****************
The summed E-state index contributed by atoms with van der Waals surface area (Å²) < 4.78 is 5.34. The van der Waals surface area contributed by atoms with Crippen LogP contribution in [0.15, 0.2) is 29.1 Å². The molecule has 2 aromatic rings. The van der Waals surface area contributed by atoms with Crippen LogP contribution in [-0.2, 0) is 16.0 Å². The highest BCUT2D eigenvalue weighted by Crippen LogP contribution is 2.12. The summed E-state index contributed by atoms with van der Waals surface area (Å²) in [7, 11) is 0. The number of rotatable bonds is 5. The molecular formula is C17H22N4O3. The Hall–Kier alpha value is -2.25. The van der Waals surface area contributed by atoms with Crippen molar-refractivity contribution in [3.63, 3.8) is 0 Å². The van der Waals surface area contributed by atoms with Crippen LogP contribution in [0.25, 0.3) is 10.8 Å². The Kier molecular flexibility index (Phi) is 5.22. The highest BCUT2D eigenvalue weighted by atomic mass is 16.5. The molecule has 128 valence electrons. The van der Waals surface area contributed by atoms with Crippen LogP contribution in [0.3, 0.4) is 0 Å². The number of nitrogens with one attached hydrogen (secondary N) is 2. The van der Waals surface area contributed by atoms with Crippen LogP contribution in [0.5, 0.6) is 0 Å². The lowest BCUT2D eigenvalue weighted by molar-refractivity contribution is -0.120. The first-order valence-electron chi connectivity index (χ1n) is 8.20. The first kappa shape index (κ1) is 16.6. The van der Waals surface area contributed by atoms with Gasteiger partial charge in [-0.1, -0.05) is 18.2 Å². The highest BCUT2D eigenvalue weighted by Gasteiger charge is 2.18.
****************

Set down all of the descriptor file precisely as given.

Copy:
The summed E-state index contributed by atoms with van der Waals surface area (Å²) < 4.78 is 5.34. The van der Waals surface area contributed by atoms with Crippen LogP contribution in [0.15, 0.2) is 29.1 Å². The molecule has 2 aromatic rings. The van der Waals surface area contributed by atoms with Crippen LogP contribution in [-0.2, 0) is 16.0 Å². The highest BCUT2D eigenvalue weighted by Crippen LogP contribution is 2.12. The summed E-state index contributed by atoms with van der Waals surface area (Å²) in [7, 11) is 0. The number of rotatable bonds is 5. The molecular formula is C17H22N4O3. The Hall–Kier alpha value is -2.25. The van der Waals surface area contributed by atoms with Crippen molar-refractivity contribution in [3.63, 3.8) is 0 Å². The van der Waals surface area contributed by atoms with Crippen LogP contribution in [0.25, 0.3) is 10.8 Å². The Kier molecular flexibility index (Phi) is 5.22. The highest BCUT2D eigenvalue weighted by atomic mass is 16.5. The molecule has 128 valence electrons. The van der Waals surface area contributed by atoms with Crippen LogP contribution in [0.3, 0.4) is 0 Å². The number of nitrogens with one attached hydrogen (secondary N) is 2. The van der Waals surface area contributed by atoms with Crippen LogP contribution in [0.5, 0.6) is 0 Å². The lowest BCUT2D eigenvalue weighted by molar-refractivity contribution is -0.120. The first-order valence-electron chi connectivity index (χ1n) is 8.20. The first kappa shape index (κ1) is 16.6. The van der Waals surface area contributed by atoms with Gasteiger partial charge in [-0.1, -0.05) is 18.2 Å². The highest BCUT2D eigenvalue weighted by Gasteiger charge is 2.18.